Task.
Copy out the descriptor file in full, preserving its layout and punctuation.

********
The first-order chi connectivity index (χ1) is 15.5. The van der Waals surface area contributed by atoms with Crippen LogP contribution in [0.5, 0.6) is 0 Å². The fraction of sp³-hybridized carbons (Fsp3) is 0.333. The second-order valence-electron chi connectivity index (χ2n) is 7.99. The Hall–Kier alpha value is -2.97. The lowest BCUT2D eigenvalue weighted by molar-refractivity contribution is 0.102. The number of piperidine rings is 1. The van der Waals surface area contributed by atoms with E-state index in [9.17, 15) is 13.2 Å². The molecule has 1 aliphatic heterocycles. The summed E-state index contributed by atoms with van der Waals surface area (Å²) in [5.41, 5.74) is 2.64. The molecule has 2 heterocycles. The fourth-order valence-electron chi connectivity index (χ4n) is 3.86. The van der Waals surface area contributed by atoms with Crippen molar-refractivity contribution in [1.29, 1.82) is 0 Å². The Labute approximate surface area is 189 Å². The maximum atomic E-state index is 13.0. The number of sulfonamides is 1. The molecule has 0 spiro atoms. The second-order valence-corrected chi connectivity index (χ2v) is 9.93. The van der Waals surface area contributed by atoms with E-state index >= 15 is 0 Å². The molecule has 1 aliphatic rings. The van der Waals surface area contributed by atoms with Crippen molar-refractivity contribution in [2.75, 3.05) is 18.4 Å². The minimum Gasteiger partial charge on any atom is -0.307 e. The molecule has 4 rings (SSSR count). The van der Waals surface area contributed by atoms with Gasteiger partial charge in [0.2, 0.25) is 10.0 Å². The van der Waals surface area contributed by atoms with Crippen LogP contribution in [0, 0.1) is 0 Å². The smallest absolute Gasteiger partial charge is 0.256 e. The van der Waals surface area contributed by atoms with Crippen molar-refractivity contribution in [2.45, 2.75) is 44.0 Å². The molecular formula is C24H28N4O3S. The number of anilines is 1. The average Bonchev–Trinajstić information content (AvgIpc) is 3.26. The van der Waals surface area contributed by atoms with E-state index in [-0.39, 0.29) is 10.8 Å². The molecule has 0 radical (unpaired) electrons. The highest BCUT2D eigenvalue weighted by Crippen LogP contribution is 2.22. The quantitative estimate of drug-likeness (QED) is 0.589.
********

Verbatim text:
The first-order chi connectivity index (χ1) is 15.5. The van der Waals surface area contributed by atoms with Crippen LogP contribution in [0.5, 0.6) is 0 Å². The fraction of sp³-hybridized carbons (Fsp3) is 0.333. The second-order valence-electron chi connectivity index (χ2n) is 7.99. The Hall–Kier alpha value is -2.97. The lowest BCUT2D eigenvalue weighted by molar-refractivity contribution is 0.102. The number of piperidine rings is 1. The van der Waals surface area contributed by atoms with E-state index in [9.17, 15) is 13.2 Å². The molecule has 1 aliphatic heterocycles. The summed E-state index contributed by atoms with van der Waals surface area (Å²) in [5.41, 5.74) is 2.64. The molecule has 2 heterocycles. The fourth-order valence-electron chi connectivity index (χ4n) is 3.86. The van der Waals surface area contributed by atoms with Crippen molar-refractivity contribution in [1.29, 1.82) is 0 Å². The Labute approximate surface area is 189 Å². The maximum atomic E-state index is 13.0. The number of sulfonamides is 1. The molecule has 0 spiro atoms. The second-order valence-corrected chi connectivity index (χ2v) is 9.93. The van der Waals surface area contributed by atoms with E-state index >= 15 is 0 Å². The molecule has 1 aliphatic rings. The van der Waals surface area contributed by atoms with Crippen molar-refractivity contribution in [2.75, 3.05) is 18.4 Å². The minimum Gasteiger partial charge on any atom is -0.307 e. The molecule has 4 rings (SSSR count). The van der Waals surface area contributed by atoms with Gasteiger partial charge in [0.2, 0.25) is 10.0 Å². The van der Waals surface area contributed by atoms with Crippen LogP contribution in [0, 0.1) is 0 Å². The smallest absolute Gasteiger partial charge is 0.256 e. The van der Waals surface area contributed by atoms with Crippen molar-refractivity contribution in [2.45, 2.75) is 44.0 Å². The molecular formula is C24H28N4O3S. The number of anilines is 1. The average Bonchev–Trinajstić information content (AvgIpc) is 3.26. The van der Waals surface area contributed by atoms with E-state index in [-0.39, 0.29) is 10.8 Å². The molecule has 0 radical (unpaired) electrons. The highest BCUT2D eigenvalue weighted by Crippen LogP contribution is 2.22. The quantitative estimate of drug-likeness (QED) is 0.589.